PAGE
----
Session hopes to grow agriculture sector
Hilltop Farms in St. Brides is considered proof that there is hope for the agriculture sector in this region. Submitted photo
If you are an agricultural producer or would-be producer in the Placentia-Argentia area, the first week of November will be critical to you.
Avalon Gateway Regional Economic Development Inc. will host an Agriculture Development Session at Bird Island Resort in St. Bride's Nov. 1-2.
The session will bring together producers in the region and representatives from local, provincial and national agricultural associations, as well as government representatives, to find ways to grow the agriculture sector in the region.
"One of Avalon Gateway's priority sectors for development is agriculture," says Michael Mooney, community development officer with Avalon Gateway.
"From the work that we've done over the last few years, we've identified some things like sheep as a priority. There seems to be a lot of possibility to increase the number of sheep in our zone. And fur farming is another growth sector that we think we can tap into."
Full slate of speakers
The first day of the Agriculture Development Session Nov. 1 will be open to the public and will feature speakers such as Placentia-St. Mary's MHA Felix Collins and Lionel Rodrigues of Rodrigues Winery in Markland.
Those who register for the entire development session will also hear speakers such as Merv Wiseman from the Newfoundland and Labrador Federation of Agriculture and Dr. Alistair Bath from the department of geography at Memorial University.
Some of the topics of discussion during the second day of the session Nov. 2 will include funding programs available to agricultural producers as well as the role of co-operatives in agriculture.
Mooney says he would like to see more happening with co-operatives.
"Part of the lifestyle of living on the land is independence, and when people think of co-operatives, they kind of think they're going to lose their independence," he says.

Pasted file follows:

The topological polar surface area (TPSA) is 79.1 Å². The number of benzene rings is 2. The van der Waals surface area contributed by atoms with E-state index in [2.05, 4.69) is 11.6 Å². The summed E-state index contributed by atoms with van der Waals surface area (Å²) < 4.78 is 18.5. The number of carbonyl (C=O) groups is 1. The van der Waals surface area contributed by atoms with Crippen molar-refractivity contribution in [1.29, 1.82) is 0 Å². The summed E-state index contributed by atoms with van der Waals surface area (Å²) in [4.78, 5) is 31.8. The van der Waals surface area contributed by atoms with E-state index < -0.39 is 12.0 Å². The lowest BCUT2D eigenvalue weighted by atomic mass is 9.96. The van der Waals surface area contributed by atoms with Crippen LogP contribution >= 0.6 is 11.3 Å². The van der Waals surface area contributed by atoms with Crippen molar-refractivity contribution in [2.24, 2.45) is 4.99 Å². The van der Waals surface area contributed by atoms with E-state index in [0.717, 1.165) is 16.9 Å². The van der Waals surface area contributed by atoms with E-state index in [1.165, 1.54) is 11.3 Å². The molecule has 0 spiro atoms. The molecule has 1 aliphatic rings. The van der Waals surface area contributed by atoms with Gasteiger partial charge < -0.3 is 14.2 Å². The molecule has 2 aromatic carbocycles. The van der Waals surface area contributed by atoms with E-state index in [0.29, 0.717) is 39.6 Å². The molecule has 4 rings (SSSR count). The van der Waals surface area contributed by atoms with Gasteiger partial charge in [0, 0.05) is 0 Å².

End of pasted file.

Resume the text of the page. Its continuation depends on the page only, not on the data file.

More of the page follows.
"But I think there's room for a co-operative in agriculture where the people are loosely tied to it. It's just economies of scale, like if a lot of farmers got together and they were buying feed for example, they'd be able to get a much better price than if they go in individually. So there are all these little things that have been identified.
Mooney says it's not Avalon Gateway's goal to create or increase the agriculture industry in the region, but rather to bring agricultural producers and industry representatives together to fuel this growth.
"Our role as Avalon Gateway is really as a facilitator. It's not our mandate to go out and increase agriculture per se. It's our mandate to go out and help people to grow it," he says.
"So we're not really doers. We're bringing together industry experts and government officials to help the people. So that's more of our role, to facilitate this growth."
Mooney says that there's lots of potential to grow the agriculture sector in the region and producers should take advantage of the opportunity since it has proven to be a lucrative industry.
"There is lots of potential. It's a $500-million industry in the province, 6,200 jobs and for every acre of crops you get 4.5 weeks of work," he says.
"So we have the land. There's been studies done on soil suitability and things like that, so there's no reason why we can't get a little more into it."